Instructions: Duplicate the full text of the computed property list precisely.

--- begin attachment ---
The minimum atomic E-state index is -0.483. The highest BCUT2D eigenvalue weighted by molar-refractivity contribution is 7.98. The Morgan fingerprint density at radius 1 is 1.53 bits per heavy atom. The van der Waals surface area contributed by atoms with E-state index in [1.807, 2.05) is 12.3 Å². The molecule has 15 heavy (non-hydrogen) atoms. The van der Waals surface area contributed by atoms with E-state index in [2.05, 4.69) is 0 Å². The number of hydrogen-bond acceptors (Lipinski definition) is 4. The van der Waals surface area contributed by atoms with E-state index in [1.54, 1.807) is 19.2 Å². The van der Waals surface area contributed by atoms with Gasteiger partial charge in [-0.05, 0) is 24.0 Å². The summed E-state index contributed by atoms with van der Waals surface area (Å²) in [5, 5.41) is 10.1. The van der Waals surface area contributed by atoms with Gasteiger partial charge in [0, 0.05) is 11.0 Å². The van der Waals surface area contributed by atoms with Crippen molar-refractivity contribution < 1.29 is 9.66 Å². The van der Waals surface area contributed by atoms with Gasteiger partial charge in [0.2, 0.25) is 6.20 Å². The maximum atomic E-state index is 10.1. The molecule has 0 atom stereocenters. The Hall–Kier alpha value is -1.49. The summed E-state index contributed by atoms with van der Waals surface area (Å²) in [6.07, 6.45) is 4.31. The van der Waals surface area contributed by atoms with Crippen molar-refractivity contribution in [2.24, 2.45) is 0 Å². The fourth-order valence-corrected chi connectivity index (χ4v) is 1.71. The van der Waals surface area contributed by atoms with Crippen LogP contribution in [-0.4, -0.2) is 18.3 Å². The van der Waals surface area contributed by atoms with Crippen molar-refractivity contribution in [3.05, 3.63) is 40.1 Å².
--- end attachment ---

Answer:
The minimum atomic E-state index is -0.483. The highest BCUT2D eigenvalue weighted by molar-refractivity contribution is 7.98. The Morgan fingerprint density at radius 1 is 1.53 bits per heavy atom. The van der Waals surface area contributed by atoms with E-state index in [1.807, 2.05) is 12.3 Å². The molecule has 15 heavy (non-hydrogen) atoms. The van der Waals surface area contributed by atoms with E-state index in [2.05, 4.69) is 0 Å². The number of hydrogen-bond acceptors (Lipinski definition) is 4. The van der Waals surface area contributed by atoms with E-state index in [1.54, 1.807) is 19.2 Å². The van der Waals surface area contributed by atoms with Gasteiger partial charge in [-0.05, 0) is 24.0 Å². The summed E-state index contributed by atoms with van der Waals surface area (Å²) in [5, 5.41) is 10.1. The van der Waals surface area contributed by atoms with Gasteiger partial charge in [0, 0.05) is 11.0 Å². The van der Waals surface area contributed by atoms with Crippen molar-refractivity contribution < 1.29 is 9.66 Å². The van der Waals surface area contributed by atoms with Gasteiger partial charge in [0.2, 0.25) is 6.20 Å². The maximum atomic E-state index is 10.1. The molecule has 0 atom stereocenters. The Hall–Kier alpha value is -1.49. The summed E-state index contributed by atoms with van der Waals surface area (Å²) in [6.07, 6.45) is 4.31. The van der Waals surface area contributed by atoms with Crippen molar-refractivity contribution in [2.24, 2.45) is 0 Å². The fourth-order valence-corrected chi connectivity index (χ4v) is 1.71. The van der Waals surface area contributed by atoms with Crippen LogP contribution in [-0.4, -0.2) is 18.3 Å². The van der Waals surface area contributed by atoms with Crippen molar-refractivity contribution in [3.05, 3.63) is 40.1 Å².